We Are Not Partners. We Are Not Friends.
Scandal Season 4 Episode 16 recap
Did you hear a couple of weird turns of phrase this episode? ‘You went around my back to Mellie’, instead of ‘behind my back’. The bits about whether or not Cyrus was ‘a rosebud guy’, that seemed to change to ‘rose petal guy’ a moment later. I couldn’t tell if it was just me reacting to things that don’t need a reaction or if they were trying to do a bit of a thing where memory plays small tricks on you.
I thought this episode was silly in terms of the timeline, the flashbacks were dorky homages to advancements in wig technology and early 90s set-dec, and a whole lot of people were acting like moustache-twirling villains. The whole dragged-out-of-bed opening, which was a fantastic device I can’t believe they haven’t used before now, added up to very little.
So why was I so affected by it all?
The story of Cyrus Beene’s love life is maybe unremarkable, but they contrasted all the artifice and superficiality of the marriage to Michael with the sweetness of how truly Cyrus and James loved each other. We haven’t seen Cyrus soft in years, since he lost James. It’s a testament to the actor, who sometimes seems like he’s playing only one note, that he’s so completely different with James. God, what an episode for the actor to come back and do. I was struck by how sweet their relationship was, even when it was at its most manipulative, every time he was onscreen.
But I think the greater achievement of this episode was Michael. I didn’t really care that much about Michael at the beginning of this season (right? It seems so much longer ago). I got the idea as a plot point. I didn’t think he was endearing necessarily but I also didn’t think he was a terror. But the show wanted us to think so. That he was unappealing, a bad decision, a blight on Cyrus’ home. And I mean, the reason he lives there is because the only way Cyrus can continue to be chief of staff is if he pretends to be in a relationship instead of having casual sex, because America is ridiculous about sexuality and gay rights, and while I appreciate that Scandal looks on it as it is (or would be under a Republican president) and not as it should be, it’s still bullsh-t. Let’s just be clear.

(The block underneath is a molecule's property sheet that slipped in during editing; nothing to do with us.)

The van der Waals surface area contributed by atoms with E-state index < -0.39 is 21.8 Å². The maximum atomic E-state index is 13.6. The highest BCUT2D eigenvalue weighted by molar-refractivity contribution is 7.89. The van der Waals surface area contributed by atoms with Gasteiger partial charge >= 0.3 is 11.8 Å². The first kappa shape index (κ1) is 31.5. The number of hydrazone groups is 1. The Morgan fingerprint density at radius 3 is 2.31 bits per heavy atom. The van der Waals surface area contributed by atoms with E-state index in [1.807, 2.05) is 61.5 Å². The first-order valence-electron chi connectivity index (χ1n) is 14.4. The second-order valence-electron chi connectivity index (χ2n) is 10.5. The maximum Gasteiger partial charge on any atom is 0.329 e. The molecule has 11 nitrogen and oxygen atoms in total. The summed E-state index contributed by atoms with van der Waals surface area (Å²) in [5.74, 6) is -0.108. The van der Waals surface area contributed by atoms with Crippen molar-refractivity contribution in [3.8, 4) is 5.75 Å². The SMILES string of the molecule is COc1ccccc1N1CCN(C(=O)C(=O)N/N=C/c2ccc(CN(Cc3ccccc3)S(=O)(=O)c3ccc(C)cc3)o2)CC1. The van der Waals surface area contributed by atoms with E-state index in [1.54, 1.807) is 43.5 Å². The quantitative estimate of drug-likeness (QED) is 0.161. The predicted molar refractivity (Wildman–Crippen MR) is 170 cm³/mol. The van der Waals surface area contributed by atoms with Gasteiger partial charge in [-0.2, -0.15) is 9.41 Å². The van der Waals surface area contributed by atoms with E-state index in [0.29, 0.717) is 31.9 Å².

Beyond that, though, Michael is just not that redeemable, on the surface. All our characters work hard and do good and get up out of bed to fix things, and he’s just not that guy (is he even meant to have a job?). He’s just sort of there, and he doesn’t care about things, and he’s not a white hat. And even though his parents are caricatures, the show shows us exactly why Michael is who he is. What he was up against. How lucky we are even for the things we don’t think are worth considering.
Cyrus, meanwhile, is on his third marriage. One for hope, the second for love, the third for show. I guess. And he’s going to try to be there to be Michael’s person. I mean, okay. But the consistent thing from Cyrus as long as we’ve known him is that he doesn’t actually need people that much, even when he likes them.
Anyway, I found it all interesting, particularly in the context of Abby and Leo, which the show is clearly trying to make happen, though I don’t know why. She’s not interesting enough for me to care about her romance across the aisle. In fact, I hate to say it, but there’s not a single interesting romance on this show right now. I don’t care what you say about a ring. I do appreciate that it’s the season of Olivia choosing herself, especially given that she’s still having flashbacks, which I totally buy. But there is not one couple on this show where I’m like “yeah, I buy those guys, I totally want to see those kids work it out”, even if I know they won’t. I would like that for Olivia, in the long term, but I don’t see it happening for her as long as that weird hulking gross President is in office, or in her life. And Jake should be an alternative, but he really isn’t.
I suspect this is a problem Shondaland will want to address, maybe? Let’s see what they have for us in the tail end of a season I truly could not have predicted.